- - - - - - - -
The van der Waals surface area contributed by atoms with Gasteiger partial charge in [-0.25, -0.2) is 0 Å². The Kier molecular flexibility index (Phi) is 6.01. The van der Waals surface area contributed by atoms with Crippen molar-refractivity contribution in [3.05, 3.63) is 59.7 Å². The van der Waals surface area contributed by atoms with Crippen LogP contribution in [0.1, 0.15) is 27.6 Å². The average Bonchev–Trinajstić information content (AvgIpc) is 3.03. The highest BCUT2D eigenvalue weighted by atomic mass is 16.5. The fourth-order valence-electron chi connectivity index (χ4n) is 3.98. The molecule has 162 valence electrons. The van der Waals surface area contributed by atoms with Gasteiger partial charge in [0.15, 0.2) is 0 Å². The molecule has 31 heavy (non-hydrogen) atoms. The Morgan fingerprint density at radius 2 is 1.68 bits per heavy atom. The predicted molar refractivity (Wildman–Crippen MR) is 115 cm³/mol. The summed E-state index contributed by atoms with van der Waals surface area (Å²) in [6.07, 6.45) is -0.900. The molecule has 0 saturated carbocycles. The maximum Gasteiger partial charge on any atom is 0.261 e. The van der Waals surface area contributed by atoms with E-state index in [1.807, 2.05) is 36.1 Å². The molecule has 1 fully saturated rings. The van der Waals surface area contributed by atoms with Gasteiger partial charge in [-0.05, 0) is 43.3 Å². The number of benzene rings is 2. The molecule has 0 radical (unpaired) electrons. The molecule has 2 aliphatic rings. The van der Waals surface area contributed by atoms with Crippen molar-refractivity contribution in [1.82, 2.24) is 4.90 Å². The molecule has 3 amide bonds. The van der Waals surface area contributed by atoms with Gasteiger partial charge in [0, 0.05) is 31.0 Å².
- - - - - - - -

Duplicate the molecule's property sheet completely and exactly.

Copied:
The van der Waals surface area contributed by atoms with Gasteiger partial charge in [-0.25, -0.2) is 0 Å². The Kier molecular flexibility index (Phi) is 6.01. The van der Waals surface area contributed by atoms with Crippen molar-refractivity contribution in [3.05, 3.63) is 59.7 Å². The van der Waals surface area contributed by atoms with Crippen LogP contribution in [0.1, 0.15) is 27.6 Å². The average Bonchev–Trinajstić information content (AvgIpc) is 3.03. The highest BCUT2D eigenvalue weighted by atomic mass is 16.5. The fourth-order valence-electron chi connectivity index (χ4n) is 3.98. The molecule has 162 valence electrons. The van der Waals surface area contributed by atoms with Gasteiger partial charge in [0.15, 0.2) is 0 Å². The molecule has 31 heavy (non-hydrogen) atoms. The Morgan fingerprint density at radius 2 is 1.68 bits per heavy atom. The predicted molar refractivity (Wildman–Crippen MR) is 115 cm³/mol. The summed E-state index contributed by atoms with van der Waals surface area (Å²) in [6.07, 6.45) is -0.900. The molecule has 0 saturated carbocycles. The maximum Gasteiger partial charge on any atom is 0.261 e. The van der Waals surface area contributed by atoms with E-state index in [1.807, 2.05) is 36.1 Å². The molecule has 1 fully saturated rings. The van der Waals surface area contributed by atoms with Gasteiger partial charge in [-0.05, 0) is 43.3 Å². The number of benzene rings is 2. The molecule has 0 radical (unpaired) electrons. The molecule has 2 aliphatic rings. The van der Waals surface area contributed by atoms with Crippen molar-refractivity contribution in [1.82, 2.24) is 4.90 Å². The molecule has 3 amide bonds. The van der Waals surface area contributed by atoms with Gasteiger partial charge in [0, 0.05) is 31.0 Å².